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Solar Insect Light Traps For Capturing Small Insects

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Product Introduction

Flying insect light traps a compact and efficient device specifically engineered for capturing small-sized flying insects. Boasting remarkable capture capabilities, these solar insect light traps are an indispensable tool for monitoring and controlling insects, particularly those that pose a threat to crops and agricultural produce.

The blue light insect traps' small footprint and robust design make them suitable for a wide range of applications, including agricultural research, farmland monitoring, and pest prevention in tea gardens. They effectively trap and monitor harmful insect populations, enabling precise pest control and mitigation strategies.

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Target Insects

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Green Shieldbug


Chilo suppressalis

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Yellow Rice Borer

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Product Features

High Capture Rate

The reverse suction structure can capture a variety of small insects within a certain range, with strong suction power and a high capture rate.

Anti-Escape Design

Once insects are captured, they are difficult to escape, ensuring the intact preservation of insect bodies in the collection net.

Targeted Light Source

Equipped with LED light sources of specific wavelengths to attract small pests, emitting low-power light at specific wavelengths for high reliability and energy efficiency.

Multi-Functional Control

Supports automatic applications such as light control and time control, providing convenient operation. Easy to install and use,ready for immediate use upon powering on.

How it works

The Solar Insect Light Trap operates through a sophisticated combination of components including specific wavelength ultraviolet lights, DC direct current fans, and a programmable control panel. The control panel is programmed to set fixed working time periods, initiating the LED light source and DC fans to commence the lure and capture process.


During daylight hours, solar panels absorb sunlight, converting it into electricity via electronic circuits, and storing it in the battery. At night, this stored energy powers the lights and fans within the trap. Automatically activated in low light conditions, the lights and fans can operate for four to five hours.


Throughout this time frame, the trap emits ultraviolet light, attracting the most active harmful nocturnal or flying insects. These insects are then drawn into the trap's suction structure by the powerful suction fan. Once captured in the collection net, the insects struggle to escape and eventually perish due to exhaustion and lack of sustenance, preserving their bodies intact for further analysis.

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Great Perform on Trapping Pests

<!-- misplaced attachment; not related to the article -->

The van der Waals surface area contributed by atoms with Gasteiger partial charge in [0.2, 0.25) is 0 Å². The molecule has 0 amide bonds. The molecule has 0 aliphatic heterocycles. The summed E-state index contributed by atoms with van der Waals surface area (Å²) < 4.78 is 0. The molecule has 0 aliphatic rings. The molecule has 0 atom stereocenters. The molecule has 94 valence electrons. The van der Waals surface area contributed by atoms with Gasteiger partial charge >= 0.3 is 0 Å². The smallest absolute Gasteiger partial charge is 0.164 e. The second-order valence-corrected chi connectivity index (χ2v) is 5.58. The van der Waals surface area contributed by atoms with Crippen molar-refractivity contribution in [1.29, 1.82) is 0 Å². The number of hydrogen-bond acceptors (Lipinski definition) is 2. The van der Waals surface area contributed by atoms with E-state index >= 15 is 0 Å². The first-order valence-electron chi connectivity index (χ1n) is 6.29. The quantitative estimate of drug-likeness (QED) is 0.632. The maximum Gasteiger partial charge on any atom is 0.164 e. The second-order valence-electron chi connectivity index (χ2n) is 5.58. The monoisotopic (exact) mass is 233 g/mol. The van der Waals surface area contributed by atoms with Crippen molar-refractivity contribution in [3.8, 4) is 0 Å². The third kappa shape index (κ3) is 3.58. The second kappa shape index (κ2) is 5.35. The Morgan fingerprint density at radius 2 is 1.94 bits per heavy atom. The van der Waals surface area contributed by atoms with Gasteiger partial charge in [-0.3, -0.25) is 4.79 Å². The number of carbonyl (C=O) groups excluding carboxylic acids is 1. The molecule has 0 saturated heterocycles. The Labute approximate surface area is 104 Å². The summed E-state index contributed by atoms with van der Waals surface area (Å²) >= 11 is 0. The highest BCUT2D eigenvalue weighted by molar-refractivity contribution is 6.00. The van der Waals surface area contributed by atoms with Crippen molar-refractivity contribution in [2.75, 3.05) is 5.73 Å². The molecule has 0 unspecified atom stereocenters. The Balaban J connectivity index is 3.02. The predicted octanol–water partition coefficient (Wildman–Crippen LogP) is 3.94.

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The insect light trap demonstrates significant efficacy in attracting and trapping pests. As shown in the image above, the solar insect light trap outperformed the sticky trap, capturing approximately 1064 insects in a single night compared to only 52 insects by the sticky trap. This experiment was conducted within the same tea garden environment, showcasing the superior effectiveness of the solar insect light trap in pest control.

Researched and Developed by The Chinese Tea Research Institute

Device structure light source height and climatic factors can potentially affect the catch

The solar insect light trap with an anti-escape design was researched and developed by Lei Bian, a seasoned professional, in collaboration with our general manager Huihua Ji and their respective teams. Their expertise and dedication culminated in the creation of this innovative trap, which has been detailed in a published study article in Plant magazine.


This study highlights the significant impact of device structure, light source height, and climatic factors on the efficacy of light traps in catching target pests, particularly the tea leafhopper, Empoasca onukii. The introduction of an anti-escape cover in the newly designed light trap led to a substantial increase in catches of E. onukii while effectively preventing their escape. Field assessments revealed that the optimal trapping window for the light trap coincided with specific post-sunset periods, positively correlated with sunset times. Moreover, maintaining the light source within the optimal height range above the tea canopy proved crucial for maximizing leafhopper catches. However, the efficacy of the light trap decreased during the autumn peak period due to environmental factors. Nonetheless, the high efficacy observed during the summer months suggests that the newly designed light trap holds promise for reducing E. onukii populations in tea gardens. Overall, these findings underscore the potential of the newly designed light trap as a valuable tool for pest management strategies in tea cultivation.

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Technical Parameters




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